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Parent Weekly Update for Week of May 17th, 2021

Dress Loud Day

May is the Speech and Hearing month! On Friday, May 28, staff and students are encouraged to participate in Dress Loud Day to celebrate the Deaf and Hard of Hearing (DHH) community. We want to see your brightest, most sparkly, patterned LOUD outfits in your virtual classrooms. On this day, teachers will engage their class in discussions and activities about friendship, assistive technology, and communication to raise awareness about the DHH community. For more information, please go to:

https://www.voicefordeafkids.com/Dressloud

New to Canada Networking

Do not forget to register for our virtual meeting for Newcomers to Canada on June 2nd, at 6:30.  Please remember, this meeting is for parents and guardians who, themselves, were born outside Canada.  The purpose of this gathering is to provide Newcomers an opportunity to network with families in our St. Scholastica community who are also born outside Canada.  We will have representatives from HCDSB’s Welcome Centre as well as community service representatives in attendance.  There will also be people available to help with translations from English to your spoken language.  So that we may tailor the event to meet your needs, we are asking parents and guardians, who are planning to attend, to please answer a few questions by clicking on the following link: https://forms.office.com/Pages/ResponsePage.aspx?id=fas3Jb0likmmQnwTV3nm0gIJJowhZ4NFm5Nh3TYTkYdURENPVDBURjRSQllaQU43M1pWT1hSN1pCWi4u

Trivia Night

Your Catholic School Council has received a great deal of positive feedback regarding the last two trivia nights.  Catholic School Council is planning another evening on Thursday, May 27th at 6:30 PM.  The theme this time is School and Staff trivia.  The prizes for this Trivia Night are gift cards for Baskin Robbins!  A link for a Teams meet will be sent out on May 27th for the big event!! 

Climate Survey

Please refer to the email that was sent to you on May 12th regarding the Parent/Guardian Climate Survey.  School Climate Surveys are conducted every two years to gather information from parents, students, and staff to help us create and sustain safe and welcoming schools.

The survey provides feedback to each school about the extent to which parents feel their school supports learning and positive behaviour, and promotes a safe and inclusive environment.

Some important notes about the parent survey:

  • The survey is completely voluntary.
  • You may skip any questions you do not wish to answer.
  • The survey is anonymous and confidential. Names will not be collected, and your responses will be securely stored by HCDSB Research and Development Services staff.
  • Results of this survey will be reported at the school-level and individual respondents will not be identified.  

Access the Survey Here! 

Parents are encouraged to access the School Climate Survey online by visiting: https://www.surveymonkey.ca/r/MZNKRVV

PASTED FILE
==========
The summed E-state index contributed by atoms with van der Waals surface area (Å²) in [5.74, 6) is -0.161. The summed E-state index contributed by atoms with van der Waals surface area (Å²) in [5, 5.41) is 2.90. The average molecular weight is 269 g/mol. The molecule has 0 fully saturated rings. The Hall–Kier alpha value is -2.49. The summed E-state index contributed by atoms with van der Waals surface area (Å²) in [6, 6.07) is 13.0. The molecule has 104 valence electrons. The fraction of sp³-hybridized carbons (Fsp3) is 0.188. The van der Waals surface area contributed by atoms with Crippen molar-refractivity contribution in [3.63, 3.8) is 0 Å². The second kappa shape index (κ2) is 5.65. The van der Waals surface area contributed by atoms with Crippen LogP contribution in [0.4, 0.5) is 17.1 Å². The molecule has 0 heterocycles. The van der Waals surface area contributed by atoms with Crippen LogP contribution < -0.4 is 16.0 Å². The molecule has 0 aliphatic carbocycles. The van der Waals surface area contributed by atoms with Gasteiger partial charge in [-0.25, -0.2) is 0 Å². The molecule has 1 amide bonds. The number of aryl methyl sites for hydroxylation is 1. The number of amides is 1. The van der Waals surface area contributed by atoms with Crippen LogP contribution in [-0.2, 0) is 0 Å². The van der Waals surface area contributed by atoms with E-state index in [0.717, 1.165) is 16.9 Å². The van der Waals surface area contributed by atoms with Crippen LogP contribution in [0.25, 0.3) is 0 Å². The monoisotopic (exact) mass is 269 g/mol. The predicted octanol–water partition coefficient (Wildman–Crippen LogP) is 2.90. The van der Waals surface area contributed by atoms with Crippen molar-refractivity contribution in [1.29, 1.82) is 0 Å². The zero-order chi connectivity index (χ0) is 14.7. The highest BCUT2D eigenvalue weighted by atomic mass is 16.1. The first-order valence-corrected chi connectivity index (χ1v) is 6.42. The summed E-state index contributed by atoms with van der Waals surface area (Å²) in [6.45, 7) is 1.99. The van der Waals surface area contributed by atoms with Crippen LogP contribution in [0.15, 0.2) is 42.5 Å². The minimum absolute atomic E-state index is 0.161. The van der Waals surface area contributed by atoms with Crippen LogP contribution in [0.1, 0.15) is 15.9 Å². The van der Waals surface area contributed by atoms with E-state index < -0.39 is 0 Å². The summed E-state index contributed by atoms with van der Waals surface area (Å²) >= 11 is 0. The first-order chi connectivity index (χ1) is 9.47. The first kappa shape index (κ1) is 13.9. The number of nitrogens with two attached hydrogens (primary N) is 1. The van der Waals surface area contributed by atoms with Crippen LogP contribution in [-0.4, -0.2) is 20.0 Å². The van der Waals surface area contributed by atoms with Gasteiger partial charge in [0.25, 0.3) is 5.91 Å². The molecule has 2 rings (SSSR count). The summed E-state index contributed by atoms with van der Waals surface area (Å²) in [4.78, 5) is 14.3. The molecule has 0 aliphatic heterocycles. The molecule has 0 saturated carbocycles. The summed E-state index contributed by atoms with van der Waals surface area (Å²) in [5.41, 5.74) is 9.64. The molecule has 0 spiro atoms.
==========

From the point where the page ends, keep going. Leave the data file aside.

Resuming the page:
Student Summer Learning Programs (K-8)

Thomas Merton is running summer learning programs during the month of July for students in grades 6-8 in math and language.  The programs will be offered virtually and will be offered in two, two-week sessions (July5-16 & July 19-30).  The information that will be covered reinforces what has been taught this past school year (2020/2021).  You will receive more information from the board in the coming weeks.  Once you register, the application will be reviewed for approval by Mrs. Sweeney-Hurd.

For students in Kindergarten to Grade 8, there is an Indigenous Languages Program being offered. Please click on the following link for more information and registration:

https://merton.hcdsb.org/youth-programs/international-languages/

Mental Health Update

Naming how we feel is good for us on so many levels. Here are some tips for building your emotion-naming muscles:

Check in with yourself and come up with just the right words to describe what you are feeling.  Talk about your feelings.  We have them.  And normalizing talking about them is good for everyone.

Carve out time to practice. For instance, Dr. Marc Brackett suggests an exercise: watch a movie with a friend. Discuss what the hero was feeling. How did you feel during the movie? How did you feel when it ended?

Get beyond “pat” answers when someone asks you how you are. Don’t settle for saying “I’m fine” or “I’m ok.” Chances are, if you investigate a little, you will see you are feeling something more specific. Even if it’s “bored”. Bored is a feeling.

Social niceties aside, people may want to know how you really feel. So go ahead and make that assumption. #GetReal with them. Say it out loud, it will help you process it. Plus, sharing it will give the other person the chance to empathize and even help if you need them to.

You can build your emotional vocabulary by searching lists of emotion words on the Internet.

Write it down. When you express your feelings in writing, it can help you become more self-aware.

When your children are struggling with identifying how they feel, you can use your expanded vocabulary to help them express themselves. 

If your emotions are overwhelming, persistent and/or are interfering with your daily functioning, it is important to seek mental health support.

Canadian Mental Health Association

MacLennan, LisaParent Weekly Update for Week of May 17th, 2021